"I don’t want to rub it in or anything, but it feels great to come down here and do so good.”
Adam Bates.  (51 Sports Photo)
Toby Porter might race the full season in PASS South next year.  (51 Sports Photo)
Toby Porter Makes Rare Racing Appearance; Might Run Full Time in 2009

Many people know the name Toby Porter.  He has been around the racing world for years, but over the past few seasons, he has been out from behind the seat and instead working on the cars and with other drivers.  That was until Saturday, when Porter jumped into the PASS South race at Greenville, making it known he can still get it done from behind the wheel.

Porter turned the fastest time during the race and spent some time out in front of the field before finishing in the fifth position.  For Porter, it was all about enjoying racing again.

"I had this opportunity to drive this car," said Porter.  I haven't raced in about two years.  It was a good car and good opportunity, so I decided to run.  I grew up basically driving these cars, so I wanted to drive again.  Everything around here is Late Model Stocks.  I was excited about running a straight-rail car."

Now that his helmet and gloves have been dusted off, Porter is not looking to get out of the driver's seat anytime soon.  In fact, the competition in the PASS South Series might see Porter running the entire season.

"We would like to," said Porter.  "We have talked about it.  If we get our money right and get a few sponsors locked down, we will run the whole season next year."

John Wes Townley Makes His PASS Debut
Many people know Ken Schrader as a driver that will race just about anything anywhere.  He doesn't care what it is as long as he gets to race it. 

John Wes Townley has that same desire as Schrader as he has driven in multiple race vehicles and series over the last few years.  In his PASS debut, Townley lead some laps early, before contact with another car caused damage that forced him to finish 18th.  Still though, he was thrilled to add another series to his resume.

"I just love racing," said Townley.  "Anything that has four wheels is fun to go and race.  Seat time is seat time, and of course each car is different.  The more diverse my racing program is the better is my philosophy.

"I like this series a lot.  Everyone is really laid back, and that is something good to have in a series.  A lot of times you get too caught up planning things, but this series has everything together.  It has really impressed me."
Kyle Bonsignore Fairs Well During His First PASS South Event

One name known around the pits last year in the USAC Ford Focus series is Kyle Bonsignore, however that name is not known in the PASS South Super Late Model Series.  Making his debut in the series at Greenville, the former open-wheeled driver has been making his transition to full-fendered cars this season.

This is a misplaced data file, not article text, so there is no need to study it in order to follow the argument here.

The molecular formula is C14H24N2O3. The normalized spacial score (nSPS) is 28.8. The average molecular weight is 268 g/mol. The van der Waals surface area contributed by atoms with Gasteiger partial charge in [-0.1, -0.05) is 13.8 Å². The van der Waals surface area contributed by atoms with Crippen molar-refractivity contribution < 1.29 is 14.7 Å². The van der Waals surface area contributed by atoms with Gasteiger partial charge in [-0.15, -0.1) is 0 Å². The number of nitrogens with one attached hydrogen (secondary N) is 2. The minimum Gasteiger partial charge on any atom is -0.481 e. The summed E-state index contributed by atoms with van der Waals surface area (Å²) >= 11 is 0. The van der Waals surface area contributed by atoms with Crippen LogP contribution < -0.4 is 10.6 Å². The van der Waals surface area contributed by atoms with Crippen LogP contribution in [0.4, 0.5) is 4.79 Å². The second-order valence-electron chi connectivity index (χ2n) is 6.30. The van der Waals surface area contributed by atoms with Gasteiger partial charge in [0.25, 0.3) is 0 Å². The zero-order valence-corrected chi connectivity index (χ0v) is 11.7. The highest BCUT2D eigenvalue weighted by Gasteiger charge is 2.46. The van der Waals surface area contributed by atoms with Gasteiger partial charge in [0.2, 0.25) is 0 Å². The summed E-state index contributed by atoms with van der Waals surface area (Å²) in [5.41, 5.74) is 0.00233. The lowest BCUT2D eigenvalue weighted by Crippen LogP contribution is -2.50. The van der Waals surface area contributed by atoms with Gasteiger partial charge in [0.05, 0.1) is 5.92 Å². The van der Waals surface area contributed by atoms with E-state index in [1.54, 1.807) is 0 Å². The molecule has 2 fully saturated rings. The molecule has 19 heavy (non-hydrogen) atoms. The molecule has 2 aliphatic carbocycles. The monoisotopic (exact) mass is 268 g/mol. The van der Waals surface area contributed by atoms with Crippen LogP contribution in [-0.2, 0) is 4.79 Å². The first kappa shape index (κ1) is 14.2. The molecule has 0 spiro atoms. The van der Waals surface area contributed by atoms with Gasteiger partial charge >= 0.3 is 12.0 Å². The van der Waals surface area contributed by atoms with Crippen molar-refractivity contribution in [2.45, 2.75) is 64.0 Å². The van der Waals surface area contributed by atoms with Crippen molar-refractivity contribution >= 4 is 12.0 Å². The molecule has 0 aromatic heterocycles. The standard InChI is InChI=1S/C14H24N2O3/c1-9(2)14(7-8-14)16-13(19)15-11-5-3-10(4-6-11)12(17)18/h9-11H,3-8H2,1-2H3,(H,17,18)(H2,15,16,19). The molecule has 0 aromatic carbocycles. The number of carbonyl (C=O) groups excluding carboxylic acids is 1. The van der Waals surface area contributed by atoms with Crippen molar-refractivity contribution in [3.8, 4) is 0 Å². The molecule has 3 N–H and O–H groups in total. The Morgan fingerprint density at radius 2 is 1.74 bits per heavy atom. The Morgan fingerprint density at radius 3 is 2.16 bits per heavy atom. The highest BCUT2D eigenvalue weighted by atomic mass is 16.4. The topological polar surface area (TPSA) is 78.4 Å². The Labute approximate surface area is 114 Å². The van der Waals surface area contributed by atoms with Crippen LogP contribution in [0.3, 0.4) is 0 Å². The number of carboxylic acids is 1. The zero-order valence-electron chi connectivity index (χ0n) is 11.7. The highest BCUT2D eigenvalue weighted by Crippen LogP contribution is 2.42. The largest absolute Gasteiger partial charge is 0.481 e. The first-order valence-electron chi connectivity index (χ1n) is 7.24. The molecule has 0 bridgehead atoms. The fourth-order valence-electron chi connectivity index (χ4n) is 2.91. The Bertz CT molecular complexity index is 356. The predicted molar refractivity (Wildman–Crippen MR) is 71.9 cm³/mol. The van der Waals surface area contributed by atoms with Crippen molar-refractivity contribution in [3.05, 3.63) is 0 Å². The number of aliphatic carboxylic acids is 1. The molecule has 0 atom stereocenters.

John Wes Townley has added PASS South to his racing resume.  (51 Sports Photo)
Kyle Bonsignore made his PASS debut at Greenville.  (51 Sports Photo)
"Last season I ran about four races in the USAC Ford Focus Series in the Carolinas," said Bonsignore.  "That series is kind of defunct now, so we had to move on."

While he didn't set the world on fire, Bonsignore did exactly what he needed to do during the race by logging laps, staying out of trouble and learning what it takes to race 150 laps in a Super Late Model.

"It was a good race overall.  We didn't hit anything and nothing hit us, so it was a pretty good day."

Originally from Bayshore, New York, the former northeast racer has moved south to Mooresville, North Carolina, looking to make a name for himself in the southern fendered ranks.

"There is too much racing and too much fun to be had down here," said Bonsignore.  "Our main goal here was to race on the lead lap and finish on the lead lap, and we accomplished that today.  It worked out for us in the long run."
Legacy and Pro Challenge Racer Ryan Glenski Eyeing PASS South

Former Bandolero racer Ryan Glenski has spent the last few years moving up in the ranks of scale-car racing.  He has run in the Allison Legacy Series for the past few years, but got behind the wheel of a Pro Challenge car this season, obtaining a victory in his first time out.

At Greenville, Glenski raced in the Allison Legacy Series feature, finishing third, but he spent some of his time during the PASS South meet and greet up around the Super Late Models, checking them out.

“It’s a good car," said Glenski.  "I am just looking to get into something different next year. I just want to move up and get a potential ride."

There are many options for young drivers moving up in the sport of racing, but Glenski has his eyes on the PASS South Super Late Models.

"They just race hard and have a lot of power.  The fans enjoy it. That’s what you need. It’s a great series and no politics. That’s the best part.”'s Trackside Now

For the racing action as it happened in the Howler 150 PASS South Super Late Model 150-lap feature, click here.